The backlog is also having a significant impact on diabetes care, with some patients waiting up to six months to access vital diabetes checks.

How the Locum staff can help alleviate the backlog

The backlog has been a pressing issue for some time, and while various solutions have been proposed, increased use of locum staff is one that could help alleviate the issue. Healthcare locums have a wealth of experience and are able to provide flexible and responsive services that can help reduce waiting times for appointments and procedures. By working with framework-approved, specialist locum agencies, healthcare institutions can better manage staffing shortages and ensure that patients receive the care they need in a timely manner.

Locum or agency staff can be a valuable resource to the UK healthcare industry in times of staff shortages and high demand. These temporary healthcare workers can provide a flexible and responsive solution to the backlog of outstanding operations, allowing the institutions to quickly increase its workforce without committing to permanent staffing.

Some key benefits to bringing on locum staff include:


A key benefit to using locum staff is the flexibility they offer. Unlike permanent staff, locum workers can be hired on an as-needed basis, meaning they can be quickly deployed to address the most urgent needs=. This means that locum staff can be used to help tackle the backlog in specific areas such as cancer care, radiology, and mental health services, among others.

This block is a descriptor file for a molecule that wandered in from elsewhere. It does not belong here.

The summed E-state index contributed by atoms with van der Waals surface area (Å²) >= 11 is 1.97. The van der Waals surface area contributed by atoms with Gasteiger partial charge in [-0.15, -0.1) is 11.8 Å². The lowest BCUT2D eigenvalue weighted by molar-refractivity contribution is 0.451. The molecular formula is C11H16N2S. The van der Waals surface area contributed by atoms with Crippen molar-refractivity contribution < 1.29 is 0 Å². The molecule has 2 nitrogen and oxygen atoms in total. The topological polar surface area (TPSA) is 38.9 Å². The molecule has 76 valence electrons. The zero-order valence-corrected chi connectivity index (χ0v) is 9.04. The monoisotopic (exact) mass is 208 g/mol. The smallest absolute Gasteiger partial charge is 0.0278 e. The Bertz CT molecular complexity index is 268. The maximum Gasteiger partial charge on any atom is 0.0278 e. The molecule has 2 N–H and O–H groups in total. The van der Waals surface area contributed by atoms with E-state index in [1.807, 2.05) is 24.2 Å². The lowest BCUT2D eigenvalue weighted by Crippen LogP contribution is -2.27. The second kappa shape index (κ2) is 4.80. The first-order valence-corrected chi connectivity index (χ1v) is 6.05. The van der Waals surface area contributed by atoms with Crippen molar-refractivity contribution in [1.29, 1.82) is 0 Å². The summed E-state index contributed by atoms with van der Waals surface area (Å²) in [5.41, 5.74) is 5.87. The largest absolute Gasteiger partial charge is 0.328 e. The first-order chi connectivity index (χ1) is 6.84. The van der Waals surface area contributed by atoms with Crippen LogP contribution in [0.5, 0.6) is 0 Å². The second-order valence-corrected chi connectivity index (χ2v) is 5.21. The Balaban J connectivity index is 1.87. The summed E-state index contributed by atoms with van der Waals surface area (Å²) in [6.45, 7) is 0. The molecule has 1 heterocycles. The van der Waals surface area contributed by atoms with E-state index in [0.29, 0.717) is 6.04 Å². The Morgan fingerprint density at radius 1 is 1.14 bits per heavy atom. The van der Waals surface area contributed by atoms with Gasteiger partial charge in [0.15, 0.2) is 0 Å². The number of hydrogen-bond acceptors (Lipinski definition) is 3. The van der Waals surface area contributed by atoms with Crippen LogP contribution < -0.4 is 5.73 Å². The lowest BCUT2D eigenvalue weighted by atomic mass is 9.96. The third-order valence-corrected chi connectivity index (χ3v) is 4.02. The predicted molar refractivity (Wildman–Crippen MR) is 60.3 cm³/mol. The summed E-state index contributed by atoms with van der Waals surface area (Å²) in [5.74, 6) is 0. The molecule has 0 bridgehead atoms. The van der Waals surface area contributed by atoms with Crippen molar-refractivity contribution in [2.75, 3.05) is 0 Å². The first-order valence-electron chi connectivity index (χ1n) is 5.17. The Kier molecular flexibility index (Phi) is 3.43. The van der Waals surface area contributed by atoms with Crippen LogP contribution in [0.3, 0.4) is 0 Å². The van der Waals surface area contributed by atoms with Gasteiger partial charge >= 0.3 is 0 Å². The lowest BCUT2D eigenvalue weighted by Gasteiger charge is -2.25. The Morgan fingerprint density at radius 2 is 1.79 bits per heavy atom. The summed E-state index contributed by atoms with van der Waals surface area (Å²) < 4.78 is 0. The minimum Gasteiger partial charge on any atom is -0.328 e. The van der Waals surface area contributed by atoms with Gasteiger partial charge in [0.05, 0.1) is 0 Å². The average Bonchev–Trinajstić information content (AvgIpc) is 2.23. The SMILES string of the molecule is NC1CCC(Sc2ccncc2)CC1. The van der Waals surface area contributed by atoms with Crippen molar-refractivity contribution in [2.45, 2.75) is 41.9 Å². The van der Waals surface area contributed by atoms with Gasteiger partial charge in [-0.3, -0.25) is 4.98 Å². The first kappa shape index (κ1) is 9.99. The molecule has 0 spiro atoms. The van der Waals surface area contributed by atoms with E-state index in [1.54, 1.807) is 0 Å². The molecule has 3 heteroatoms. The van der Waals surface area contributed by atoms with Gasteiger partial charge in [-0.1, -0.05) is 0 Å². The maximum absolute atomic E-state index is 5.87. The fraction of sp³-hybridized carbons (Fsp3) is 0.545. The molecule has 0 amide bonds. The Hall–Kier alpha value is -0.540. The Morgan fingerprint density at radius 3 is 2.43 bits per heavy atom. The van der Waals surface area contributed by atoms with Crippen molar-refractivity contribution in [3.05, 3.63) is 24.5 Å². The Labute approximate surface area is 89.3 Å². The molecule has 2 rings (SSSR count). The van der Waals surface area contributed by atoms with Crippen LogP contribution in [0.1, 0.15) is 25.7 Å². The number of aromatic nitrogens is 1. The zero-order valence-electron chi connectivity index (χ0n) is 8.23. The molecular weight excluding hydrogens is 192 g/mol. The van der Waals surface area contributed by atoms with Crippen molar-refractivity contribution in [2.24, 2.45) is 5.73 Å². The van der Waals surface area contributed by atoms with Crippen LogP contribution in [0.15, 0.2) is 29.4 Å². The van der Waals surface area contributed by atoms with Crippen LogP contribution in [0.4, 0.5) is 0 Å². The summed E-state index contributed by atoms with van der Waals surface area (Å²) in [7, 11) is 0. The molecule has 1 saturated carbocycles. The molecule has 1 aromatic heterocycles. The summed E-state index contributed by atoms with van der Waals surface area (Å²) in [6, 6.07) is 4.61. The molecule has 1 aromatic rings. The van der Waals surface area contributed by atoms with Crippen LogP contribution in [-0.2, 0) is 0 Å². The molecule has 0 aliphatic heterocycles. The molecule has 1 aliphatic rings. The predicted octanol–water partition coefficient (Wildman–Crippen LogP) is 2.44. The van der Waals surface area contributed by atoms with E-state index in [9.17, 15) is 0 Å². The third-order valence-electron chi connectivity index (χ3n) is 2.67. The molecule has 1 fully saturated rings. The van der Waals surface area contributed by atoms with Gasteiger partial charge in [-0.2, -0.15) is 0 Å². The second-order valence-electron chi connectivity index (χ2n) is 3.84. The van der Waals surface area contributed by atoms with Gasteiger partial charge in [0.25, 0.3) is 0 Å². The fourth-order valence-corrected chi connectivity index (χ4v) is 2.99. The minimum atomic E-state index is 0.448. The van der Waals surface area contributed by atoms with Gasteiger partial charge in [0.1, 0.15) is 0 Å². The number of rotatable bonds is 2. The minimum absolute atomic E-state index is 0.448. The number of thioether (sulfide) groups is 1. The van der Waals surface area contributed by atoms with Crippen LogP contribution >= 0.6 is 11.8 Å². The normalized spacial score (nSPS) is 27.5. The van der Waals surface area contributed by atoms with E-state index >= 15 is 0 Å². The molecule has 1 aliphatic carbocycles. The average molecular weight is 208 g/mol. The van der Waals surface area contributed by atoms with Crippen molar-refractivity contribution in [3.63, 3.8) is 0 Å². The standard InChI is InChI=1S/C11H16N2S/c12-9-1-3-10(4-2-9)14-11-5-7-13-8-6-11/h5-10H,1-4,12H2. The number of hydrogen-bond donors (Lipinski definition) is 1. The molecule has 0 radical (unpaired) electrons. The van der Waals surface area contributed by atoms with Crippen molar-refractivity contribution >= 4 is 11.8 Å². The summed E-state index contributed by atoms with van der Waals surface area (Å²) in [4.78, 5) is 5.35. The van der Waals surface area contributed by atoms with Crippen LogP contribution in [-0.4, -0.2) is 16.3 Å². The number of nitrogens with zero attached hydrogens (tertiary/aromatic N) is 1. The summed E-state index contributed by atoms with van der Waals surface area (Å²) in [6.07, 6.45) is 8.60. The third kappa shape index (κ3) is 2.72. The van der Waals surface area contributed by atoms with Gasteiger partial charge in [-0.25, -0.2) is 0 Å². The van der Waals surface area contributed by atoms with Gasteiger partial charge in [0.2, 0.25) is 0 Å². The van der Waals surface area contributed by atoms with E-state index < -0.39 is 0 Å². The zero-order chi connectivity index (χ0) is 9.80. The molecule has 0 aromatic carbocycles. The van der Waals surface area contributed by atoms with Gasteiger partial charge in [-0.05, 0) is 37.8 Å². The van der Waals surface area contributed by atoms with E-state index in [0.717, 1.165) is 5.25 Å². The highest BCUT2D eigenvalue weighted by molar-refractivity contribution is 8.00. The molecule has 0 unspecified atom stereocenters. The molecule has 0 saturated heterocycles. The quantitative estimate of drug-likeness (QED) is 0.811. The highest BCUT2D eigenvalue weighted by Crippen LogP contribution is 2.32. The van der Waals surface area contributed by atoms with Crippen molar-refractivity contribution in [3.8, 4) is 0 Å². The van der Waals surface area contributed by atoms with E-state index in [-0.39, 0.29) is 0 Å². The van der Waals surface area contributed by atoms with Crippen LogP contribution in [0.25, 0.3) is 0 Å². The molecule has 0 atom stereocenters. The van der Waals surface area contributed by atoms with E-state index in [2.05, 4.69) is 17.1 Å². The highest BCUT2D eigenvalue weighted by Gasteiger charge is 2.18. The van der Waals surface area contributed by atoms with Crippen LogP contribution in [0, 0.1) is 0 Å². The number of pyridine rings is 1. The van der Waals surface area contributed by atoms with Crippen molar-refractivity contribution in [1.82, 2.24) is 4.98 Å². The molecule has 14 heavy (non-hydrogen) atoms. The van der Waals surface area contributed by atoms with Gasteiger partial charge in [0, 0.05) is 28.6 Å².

Ease Pressure

Locum staff can also help reduce the pressure on existing permanent staff. There is a significant shortage of qualified healthcare professionals, and this is particularly acute in areas such as nursing, radiology, and pathology. By bringing in locum staff to support permanent staff, it can ease the burden on existing workers and ensure that they are able to deliver the best possible care to patients.

Cost Saving

By using locum staff, the NHS can avoid the costs associated with training and onboarding permanent staff, which can be a time-consuming and expensive process.

Photo by National Cancer Institute on Unsplash

How Globe Locums can help the staffing crisis

Globe Locums is a leading healthcare recruitment company placing candidates into roles across the UK. We are in a position to help facilitate a better quality of care and safety for patients by helping to reduce the workforce gap. Agency workers can help resolve the issue of staffing shortfalls and ensure an appropriate amount of skilled healthcare professionals are present to support patients in secondary care settings. Employing them would also free up time for policymakers to pay more attention to installing a proper workforce framework.

As shown by the pandemic, the healthcare system is subject to fluctuations in demand which – if left – can lead to longer-term problems of excessive workload, increased staff fatigue, and staffing crisis. Agency workers help combat this problem as they are available at short notice to service various healthcare sectors – including biomedical science, nursing, audiology and more.

For more information regarding our services for immediate staffing requirements and wider Master Vendor solutions, please contact us.